GEOL-G 420 : Regional Geology Field Trip

Field investigations of selected regions of North America for study of mineralogic, lithologic, stratigraphic, structural, paleontologic, geomorphic, or other geological relationships. Six to 15 days in the field. May be repeated. Usually follows spring semester. (Spring or Summer, Occasionally)

GEOL-G 435 : Glacial and Quaternary Geology

Topics include glacier processes, glacial sediments, glacial landforms, glacial history, and interpretations of climate change from the glacial record. The focus is on glaciation during the Quaternary Period with specific emphasis on glacial history and landforms of Northwest Indiana. Two lectures and one laboratory are required each week. (Occasionally)

GEOL-G 451 : Principles of Hydrogeology

Water resources: occurrence, regulation, and management of water; hydrologic cycle, water movement, well hydraulics; water quality and pollution; surface and subsurface investigations; basin-wide development of water resources; legal aspects; relationship of hydrogeology to engineering geology. Two lectures and one laboratory are required each week. (Spring odd years)

GEOL-G 460 : Internship in Geology

Industrial or similar experiences in geologically oriented employment. Projects jointly arranged, coordinated, and evaluated by faculty and industrial/ governmental supervisors. (Fall, Spring, Summer)

GEOL-G 490 : Undergradute Seminar

Open to junior and senior majors by special permission. Readings and discussion of selected topics. May be repeated for a maximum of 4 credit hours. (see schedule of classes for offerings)

GEOL-T 315 : North American Landscape

Gives the student an elementary understanding of various geologic controls and processes that have produced the topographic features. Regional concept stressed rather than individual landforms. The continent is divided into geomorphic regions based on similar geologic controls and geomorphic histories. (Occasionally)

Geography

GEOG-G 107 : Physical Systems of the Environment

Introduction to the physical principles governing the geographical distribution and interrelationships of the earth's physical features (atmosphere and oceans, landforms, soils, vegetation, plate tectonics, and the rock cycle). The course provides students with the background necessary to evaluate current environmental issues. (Occasionally)

GEOG-G 110 : Introduction to Human Geography

An introduction to geographic perspectives and principles through a consideration of six themes: environmental perception, diffusion, regionalization, spatial distribution, spatial interaction of populations, and location theory. Themes are illustrated using examples such as pollution, population problems, and urbanization. (Fall, Spring)

GEOG-G 114 : Dinosaurs and their relatives

Origin and evelution of vertebrates including dinosaurs and their distant relatives, such as fish, amphibians, birds and mammals. Course will focus on dinosaur evolution, paleobiology, paleoecology, and extinction. The scientific method, and quantitative and qualitative methodologies will be presented. Two lectures and one demonstration each week. (Occasionally)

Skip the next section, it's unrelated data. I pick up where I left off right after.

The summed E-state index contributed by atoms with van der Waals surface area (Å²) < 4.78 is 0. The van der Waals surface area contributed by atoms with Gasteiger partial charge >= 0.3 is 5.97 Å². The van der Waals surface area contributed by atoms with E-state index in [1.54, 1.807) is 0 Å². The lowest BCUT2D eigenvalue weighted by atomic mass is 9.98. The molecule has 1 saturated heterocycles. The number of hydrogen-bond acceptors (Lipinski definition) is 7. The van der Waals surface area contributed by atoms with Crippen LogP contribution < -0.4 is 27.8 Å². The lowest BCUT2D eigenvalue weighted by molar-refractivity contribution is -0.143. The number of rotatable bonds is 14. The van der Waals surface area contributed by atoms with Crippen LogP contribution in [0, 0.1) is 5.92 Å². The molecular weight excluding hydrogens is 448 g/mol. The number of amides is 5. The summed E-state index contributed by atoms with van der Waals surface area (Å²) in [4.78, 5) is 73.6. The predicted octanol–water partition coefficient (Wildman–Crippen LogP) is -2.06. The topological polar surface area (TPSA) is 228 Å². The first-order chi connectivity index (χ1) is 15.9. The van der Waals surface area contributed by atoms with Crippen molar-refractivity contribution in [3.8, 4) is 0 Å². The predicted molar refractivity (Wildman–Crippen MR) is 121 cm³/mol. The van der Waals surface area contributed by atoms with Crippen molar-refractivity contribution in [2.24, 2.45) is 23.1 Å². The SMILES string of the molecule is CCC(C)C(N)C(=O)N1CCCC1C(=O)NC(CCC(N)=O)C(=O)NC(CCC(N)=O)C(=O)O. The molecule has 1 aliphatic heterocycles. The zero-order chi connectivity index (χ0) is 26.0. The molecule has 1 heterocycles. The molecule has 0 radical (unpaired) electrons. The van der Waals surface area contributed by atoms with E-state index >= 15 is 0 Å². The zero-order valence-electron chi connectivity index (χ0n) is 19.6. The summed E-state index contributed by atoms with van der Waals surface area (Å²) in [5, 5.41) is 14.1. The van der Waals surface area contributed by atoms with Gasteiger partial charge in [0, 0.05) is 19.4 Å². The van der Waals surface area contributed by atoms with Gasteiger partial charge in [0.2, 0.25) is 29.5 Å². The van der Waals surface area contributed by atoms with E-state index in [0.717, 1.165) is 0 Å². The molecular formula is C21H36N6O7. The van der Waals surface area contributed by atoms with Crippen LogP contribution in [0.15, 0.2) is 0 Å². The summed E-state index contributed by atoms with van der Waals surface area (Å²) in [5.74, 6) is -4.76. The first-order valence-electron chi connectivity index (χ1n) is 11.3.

GEOG-G 120 : World Regional Geography—Topic: Geography of the M

Analysis of population, culture, environment, and economics of major world regions. Examination of issues of global importance, including development, demographic change, urbanization and migration, and international conflict.

GEOG-G 213 : Introduction to Economic Geography

Principles of economic geography including theories concerning industrial location, competition for land, economic nature of resources, and geographic background of interregional trade. (Occasionally)

GEOG-G 250 : Computer Methods in Geography

Introduction to computing in geography, emphasizing practical applications. Topics include programming concepts, analysis of spatial data, and graphics. Numerous exercises give practical experience with the analysis and interpretation of geographic data. GIS programs will be emphasized. (Fall)

GEOG-G 304 : Meteorology and Physical Climatology

Fundamental atmospheric properties and interrelationships. Radiation theory, components of energy and moisture balance, atmospheric circulation, upper air-surface relationships, and global weather systems. (Occasionally)

GEOG-G 313 : Political Geography

Geographical influences which have affected development of political units, such as nations, states, and parties, as background for better understanding of current events. (Occasionally)

GEOG-G 314 : Urban Geography

Principles of location and distribution of urban centers, urban land use, geographical aspects of city planning. (Occasionally)

GEOG-G 315 : Environmental Conservation

Conservation of natural resources including soil, water, wildlife, and forests as interrelated components of the environment emphasizing an ecological approach. Current problems relating to environmental quality. (Spring)

GEOG-G 327 : Geography of Indiana

A geographical analysis of the state of Indiana. Emphasis placed on the interrelationship of the state's physical and human geography. (Occasionally)

GEOG-G 476 : Climate Change Science

Evidence for and theories of climate change over a range of time scales. Sources of natural climate forcing are presented, historical evolution of climate change is quantified, and model tools and climate projections are presented along with analyses of climate change impacts. (Occasionally)

GEOG-G 476 : Africa: Contemporary Geographical Problems

This course examines contemporary geographic problems confronting the countris of sub-Saharan Africa. Primarily focus on urbanization, rural-urban migration, unemployment, agriculture, and health care. Also analysis of terrain, resource base, and other aspects of the natural environment. (Spring and Fall)